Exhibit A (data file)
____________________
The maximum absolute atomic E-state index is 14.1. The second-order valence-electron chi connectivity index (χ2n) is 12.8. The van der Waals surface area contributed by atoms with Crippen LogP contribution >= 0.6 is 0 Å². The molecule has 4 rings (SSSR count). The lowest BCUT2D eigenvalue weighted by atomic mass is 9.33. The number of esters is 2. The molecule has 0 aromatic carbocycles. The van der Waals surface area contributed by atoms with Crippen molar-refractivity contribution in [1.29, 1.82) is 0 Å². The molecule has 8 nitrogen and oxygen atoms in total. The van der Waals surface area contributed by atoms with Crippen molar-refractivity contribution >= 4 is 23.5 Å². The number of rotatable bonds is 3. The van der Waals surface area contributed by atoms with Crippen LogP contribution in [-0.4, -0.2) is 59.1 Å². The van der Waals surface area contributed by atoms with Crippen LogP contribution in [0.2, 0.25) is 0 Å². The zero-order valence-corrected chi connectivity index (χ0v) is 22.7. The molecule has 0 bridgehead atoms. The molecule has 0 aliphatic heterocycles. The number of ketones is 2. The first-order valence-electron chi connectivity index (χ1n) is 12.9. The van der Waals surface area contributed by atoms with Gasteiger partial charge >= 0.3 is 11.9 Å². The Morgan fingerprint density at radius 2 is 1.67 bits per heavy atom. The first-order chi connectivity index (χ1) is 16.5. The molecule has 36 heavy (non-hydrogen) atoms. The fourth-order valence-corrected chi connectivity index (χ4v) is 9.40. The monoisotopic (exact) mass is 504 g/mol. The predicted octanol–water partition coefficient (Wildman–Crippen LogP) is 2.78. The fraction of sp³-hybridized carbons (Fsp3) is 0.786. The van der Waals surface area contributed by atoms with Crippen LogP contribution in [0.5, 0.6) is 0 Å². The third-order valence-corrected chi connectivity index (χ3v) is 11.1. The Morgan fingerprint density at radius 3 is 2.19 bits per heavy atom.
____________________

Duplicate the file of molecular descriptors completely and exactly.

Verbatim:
The maximum absolute atomic E-state index is 14.1. The second-order valence-electron chi connectivity index (χ2n) is 12.8. The van der Waals surface area contributed by atoms with Crippen LogP contribution >= 0.6 is 0 Å². The molecule has 4 rings (SSSR count). The lowest BCUT2D eigenvalue weighted by atomic mass is 9.33. The number of esters is 2. The molecule has 0 aromatic carbocycles. The van der Waals surface area contributed by atoms with Crippen molar-refractivity contribution in [1.29, 1.82) is 0 Å². The molecule has 8 nitrogen and oxygen atoms in total. The van der Waals surface area contributed by atoms with Crippen molar-refractivity contribution >= 4 is 23.5 Å². The number of rotatable bonds is 3. The van der Waals surface area contributed by atoms with Crippen LogP contribution in [-0.4, -0.2) is 59.1 Å². The van der Waals surface area contributed by atoms with Crippen LogP contribution in [0.2, 0.25) is 0 Å². The zero-order valence-corrected chi connectivity index (χ0v) is 22.7. The molecule has 0 bridgehead atoms. The molecule has 0 aliphatic heterocycles. The number of ketones is 2. The first-order valence-electron chi connectivity index (χ1n) is 12.9. The van der Waals surface area contributed by atoms with Gasteiger partial charge >= 0.3 is 11.9 Å². The Morgan fingerprint density at radius 2 is 1.67 bits per heavy atom. The first-order chi connectivity index (χ1) is 16.5. The molecule has 36 heavy (non-hydrogen) atoms. The fourth-order valence-corrected chi connectivity index (χ4v) is 9.40. The monoisotopic (exact) mass is 504 g/mol. The predicted octanol–water partition coefficient (Wildman–Crippen LogP) is 2.78. The fraction of sp³-hybridized carbons (Fsp3) is 0.786. The van der Waals surface area contributed by atoms with Crippen LogP contribution in [0.5, 0.6) is 0 Å². The third-order valence-corrected chi connectivity index (χ3v) is 11.1. The Morgan fingerprint density at radius 3 is 2.19 bits per heavy atom.